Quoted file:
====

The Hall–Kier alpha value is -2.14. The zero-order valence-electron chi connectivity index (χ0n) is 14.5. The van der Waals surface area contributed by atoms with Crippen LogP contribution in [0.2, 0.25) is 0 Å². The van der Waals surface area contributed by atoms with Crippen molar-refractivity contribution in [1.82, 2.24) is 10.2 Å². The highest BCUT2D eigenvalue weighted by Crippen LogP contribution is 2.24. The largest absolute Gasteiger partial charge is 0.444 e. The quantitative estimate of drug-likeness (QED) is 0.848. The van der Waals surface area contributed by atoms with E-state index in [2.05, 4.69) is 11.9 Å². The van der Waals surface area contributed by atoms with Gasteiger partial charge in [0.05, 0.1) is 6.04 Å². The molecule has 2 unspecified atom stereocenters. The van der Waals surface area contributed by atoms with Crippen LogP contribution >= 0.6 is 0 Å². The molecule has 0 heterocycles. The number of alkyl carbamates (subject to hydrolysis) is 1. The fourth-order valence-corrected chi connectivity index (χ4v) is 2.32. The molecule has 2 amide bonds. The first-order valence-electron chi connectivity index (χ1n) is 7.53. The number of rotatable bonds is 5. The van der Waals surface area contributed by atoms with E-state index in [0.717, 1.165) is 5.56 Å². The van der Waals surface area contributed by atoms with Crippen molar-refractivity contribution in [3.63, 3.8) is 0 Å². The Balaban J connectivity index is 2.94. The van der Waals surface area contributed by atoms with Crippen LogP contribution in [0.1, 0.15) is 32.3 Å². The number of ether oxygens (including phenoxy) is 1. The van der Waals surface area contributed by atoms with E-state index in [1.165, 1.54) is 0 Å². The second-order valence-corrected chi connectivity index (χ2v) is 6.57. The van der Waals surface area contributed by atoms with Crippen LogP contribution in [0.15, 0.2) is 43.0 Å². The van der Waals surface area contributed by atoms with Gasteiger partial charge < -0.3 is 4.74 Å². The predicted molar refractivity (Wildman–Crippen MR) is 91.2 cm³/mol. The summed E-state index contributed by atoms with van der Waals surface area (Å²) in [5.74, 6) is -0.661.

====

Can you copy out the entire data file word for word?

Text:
The Hall–Kier alpha value is -2.14. The zero-order valence-electron chi connectivity index (χ0n) is 14.5. The van der Waals surface area contributed by atoms with Crippen LogP contribution in [0.2, 0.25) is 0 Å². The van der Waals surface area contributed by atoms with Crippen molar-refractivity contribution in [1.82, 2.24) is 10.2 Å². The highest BCUT2D eigenvalue weighted by Crippen LogP contribution is 2.24. The largest absolute Gasteiger partial charge is 0.444 e. The quantitative estimate of drug-likeness (QED) is 0.848. The van der Waals surface area contributed by atoms with E-state index in [2.05, 4.69) is 11.9 Å². The van der Waals surface area contributed by atoms with Gasteiger partial charge in [0.05, 0.1) is 6.04 Å². The molecule has 2 unspecified atom stereocenters. The van der Waals surface area contributed by atoms with Crippen LogP contribution >= 0.6 is 0 Å². The molecule has 0 heterocycles. The number of alkyl carbamates (subject to hydrolysis) is 1. The fourth-order valence-corrected chi connectivity index (χ4v) is 2.32. The molecule has 2 amide bonds. The first-order valence-electron chi connectivity index (χ1n) is 7.53. The number of rotatable bonds is 5. The van der Waals surface area contributed by atoms with E-state index in [0.717, 1.165) is 5.56 Å². The van der Waals surface area contributed by atoms with Crippen molar-refractivity contribution in [3.63, 3.8) is 0 Å². The Balaban J connectivity index is 2.94. The van der Waals surface area contributed by atoms with Crippen LogP contribution in [0.1, 0.15) is 32.3 Å². The number of ether oxygens (including phenoxy) is 1. The van der Waals surface area contributed by atoms with E-state index in [1.165, 1.54) is 0 Å². The second-order valence-corrected chi connectivity index (χ2v) is 6.57. The van der Waals surface area contributed by atoms with Crippen LogP contribution in [0.15, 0.2) is 43.0 Å². The van der Waals surface area contributed by atoms with Gasteiger partial charge < -0.3 is 4.74 Å². The predicted molar refractivity (Wildman–Crippen MR) is 91.2 cm³/mol. The summed E-state index contributed by atoms with van der Waals surface area (Å²) in [5.74, 6) is -0.661.